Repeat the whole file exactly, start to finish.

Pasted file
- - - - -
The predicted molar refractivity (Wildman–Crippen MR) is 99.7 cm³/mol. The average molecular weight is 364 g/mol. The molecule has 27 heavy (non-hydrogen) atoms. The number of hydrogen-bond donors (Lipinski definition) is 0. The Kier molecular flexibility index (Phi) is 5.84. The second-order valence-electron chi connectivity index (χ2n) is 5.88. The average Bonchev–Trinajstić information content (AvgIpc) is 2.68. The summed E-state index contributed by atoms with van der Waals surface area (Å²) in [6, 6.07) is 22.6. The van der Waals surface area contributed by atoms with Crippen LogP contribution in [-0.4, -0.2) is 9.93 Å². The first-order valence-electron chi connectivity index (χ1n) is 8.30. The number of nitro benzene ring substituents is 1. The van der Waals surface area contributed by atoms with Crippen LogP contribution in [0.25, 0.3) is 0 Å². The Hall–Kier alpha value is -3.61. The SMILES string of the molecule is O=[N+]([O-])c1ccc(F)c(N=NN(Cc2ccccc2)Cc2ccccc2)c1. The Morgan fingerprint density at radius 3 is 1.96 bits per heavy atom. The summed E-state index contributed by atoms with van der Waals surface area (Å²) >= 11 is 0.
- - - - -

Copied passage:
The predicted molar refractivity (Wildman–Crippen MR) is 99.7 cm³/mol. The average molecular weight is 364 g/mol. The molecule has 27 heavy (non-hydrogen) atoms. The number of hydrogen-bond donors (Lipinski definition) is 0. The Kier molecular flexibility index (Phi) is 5.84. The second-order valence-electron chi connectivity index (χ2n) is 5.88. The average Bonchev–Trinajstić information content (AvgIpc) is 2.68. The summed E-state index contributed by atoms with van der Waals surface area (Å²) in [6, 6.07) is 22.6. The van der Waals surface area contributed by atoms with Crippen LogP contribution in [-0.4, -0.2) is 9.93 Å². The first-order valence-electron chi connectivity index (χ1n) is 8.30. The number of nitro benzene ring substituents is 1. The van der Waals surface area contributed by atoms with Crippen LogP contribution in [0.25, 0.3) is 0 Å². The Hall–Kier alpha value is -3.61. The SMILES string of the molecule is O=[N+]([O-])c1ccc(F)c(N=NN(Cc2ccccc2)Cc2ccccc2)c1. The Morgan fingerprint density at radius 3 is 1.96 bits per heavy atom. The summed E-state index contributed by atoms with van der Waals surface area (Å²) >= 11 is 0.